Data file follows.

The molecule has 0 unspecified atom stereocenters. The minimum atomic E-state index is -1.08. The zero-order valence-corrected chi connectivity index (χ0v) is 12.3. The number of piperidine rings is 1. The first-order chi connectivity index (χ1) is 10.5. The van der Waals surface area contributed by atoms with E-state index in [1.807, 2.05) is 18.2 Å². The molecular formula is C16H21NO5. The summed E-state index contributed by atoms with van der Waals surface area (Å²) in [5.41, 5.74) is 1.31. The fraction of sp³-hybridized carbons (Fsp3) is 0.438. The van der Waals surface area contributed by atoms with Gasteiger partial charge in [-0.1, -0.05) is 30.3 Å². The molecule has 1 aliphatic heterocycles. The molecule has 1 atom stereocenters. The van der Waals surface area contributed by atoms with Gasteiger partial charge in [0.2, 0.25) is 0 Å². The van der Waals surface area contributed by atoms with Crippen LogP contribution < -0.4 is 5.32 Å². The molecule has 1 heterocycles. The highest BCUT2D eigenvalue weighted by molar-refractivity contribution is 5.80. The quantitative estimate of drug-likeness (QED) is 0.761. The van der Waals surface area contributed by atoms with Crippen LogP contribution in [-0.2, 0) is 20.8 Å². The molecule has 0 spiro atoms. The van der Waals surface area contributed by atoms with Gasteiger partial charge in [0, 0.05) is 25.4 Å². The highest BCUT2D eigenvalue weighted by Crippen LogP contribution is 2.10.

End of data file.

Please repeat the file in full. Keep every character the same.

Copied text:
The molecule has 0 unspecified atom stereocenters. The minimum atomic E-state index is -1.08. The zero-order valence-corrected chi connectivity index (χ0v) is 12.3. The number of piperidine rings is 1. The first-order chi connectivity index (χ1) is 10.5. The van der Waals surface area contributed by atoms with E-state index in [1.807, 2.05) is 18.2 Å². The molecular formula is C16H21NO5. The summed E-state index contributed by atoms with van der Waals surface area (Å²) in [5.41, 5.74) is 1.31. The fraction of sp³-hybridized carbons (Fsp3) is 0.438. The van der Waals surface area contributed by atoms with Gasteiger partial charge in [-0.1, -0.05) is 30.3 Å². The molecule has 1 aliphatic heterocycles. The molecule has 1 atom stereocenters. The van der Waals surface area contributed by atoms with Gasteiger partial charge in [0.2, 0.25) is 0 Å². The van der Waals surface area contributed by atoms with Crippen LogP contribution < -0.4 is 5.32 Å². The molecule has 1 heterocycles. The highest BCUT2D eigenvalue weighted by molar-refractivity contribution is 5.80. The quantitative estimate of drug-likeness (QED) is 0.761. The van der Waals surface area contributed by atoms with Crippen LogP contribution in [-0.2, 0) is 20.8 Å². The molecule has 0 spiro atoms. The van der Waals surface area contributed by atoms with Gasteiger partial charge in [0, 0.05) is 25.4 Å². The highest BCUT2D eigenvalue weighted by Crippen LogP contribution is 2.10.